Travel guide published in 1984
I wrote this book in 1983, at a time when China was just opening up to a brand of tourism that allowed people to step out of the China Travel Service control bubble. But at the time, only a handful of places were open, and very few people had actually passed through these tourist trails.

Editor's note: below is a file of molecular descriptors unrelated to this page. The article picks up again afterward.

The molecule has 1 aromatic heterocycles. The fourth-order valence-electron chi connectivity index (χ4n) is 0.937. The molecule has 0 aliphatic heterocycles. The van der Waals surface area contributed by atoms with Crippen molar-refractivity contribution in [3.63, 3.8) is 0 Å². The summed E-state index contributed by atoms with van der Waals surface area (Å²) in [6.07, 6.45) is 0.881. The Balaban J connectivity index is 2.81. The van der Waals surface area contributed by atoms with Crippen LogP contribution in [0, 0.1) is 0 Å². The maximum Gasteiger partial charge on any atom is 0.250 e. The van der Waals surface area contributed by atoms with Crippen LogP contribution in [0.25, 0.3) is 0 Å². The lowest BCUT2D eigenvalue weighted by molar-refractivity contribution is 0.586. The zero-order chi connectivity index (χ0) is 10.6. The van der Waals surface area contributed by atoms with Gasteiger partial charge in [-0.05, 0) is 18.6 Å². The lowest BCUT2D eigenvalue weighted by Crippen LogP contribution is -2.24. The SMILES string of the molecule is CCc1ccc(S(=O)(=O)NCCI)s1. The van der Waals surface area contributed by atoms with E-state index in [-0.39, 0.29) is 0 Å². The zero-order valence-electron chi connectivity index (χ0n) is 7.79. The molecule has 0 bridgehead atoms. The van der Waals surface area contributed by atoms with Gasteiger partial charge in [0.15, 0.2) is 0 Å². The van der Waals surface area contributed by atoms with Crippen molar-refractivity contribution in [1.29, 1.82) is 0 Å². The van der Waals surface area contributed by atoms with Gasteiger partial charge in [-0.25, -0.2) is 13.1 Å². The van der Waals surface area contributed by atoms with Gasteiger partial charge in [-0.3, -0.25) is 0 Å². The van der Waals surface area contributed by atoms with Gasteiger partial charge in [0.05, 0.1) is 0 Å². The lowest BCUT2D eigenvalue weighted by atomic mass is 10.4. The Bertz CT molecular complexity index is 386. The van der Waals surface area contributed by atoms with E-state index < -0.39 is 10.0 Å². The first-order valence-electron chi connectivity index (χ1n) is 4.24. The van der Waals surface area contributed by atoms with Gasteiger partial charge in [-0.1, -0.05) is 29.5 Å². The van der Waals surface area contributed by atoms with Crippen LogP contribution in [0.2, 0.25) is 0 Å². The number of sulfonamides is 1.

As a journalist based in Beijing and working for the London Daily Telegraph, I used to travel as much as I could, and visited all of China’s provinces except for Ningxia and Guizhou. The food was terrible, the sense of social uniformity was stifling, the evidence of the destruction of the Cultural Revolution, then just finished, was distressing. But ah, (to pick an incident at random), how extraordinary it was in 1981 to sing and play my guitar by candlelight in the Fuzhou city worker’s retirement home, alternating songs with an eight year boy singing keening Fuzhou opera melodies with frightening accuracy and emotion. The old people sat on their bunk beds around us and watched and applauded. They had never heard anything like it. I hope the kid went on to be a professional singer. He would not be 28 years old (in 2001). We were the first foreign visitors into Fujian province, we were told since … 1949? Were there ever any Soviet experts through here? Who knew? But I felt privileged by the extraordinariness of the experience.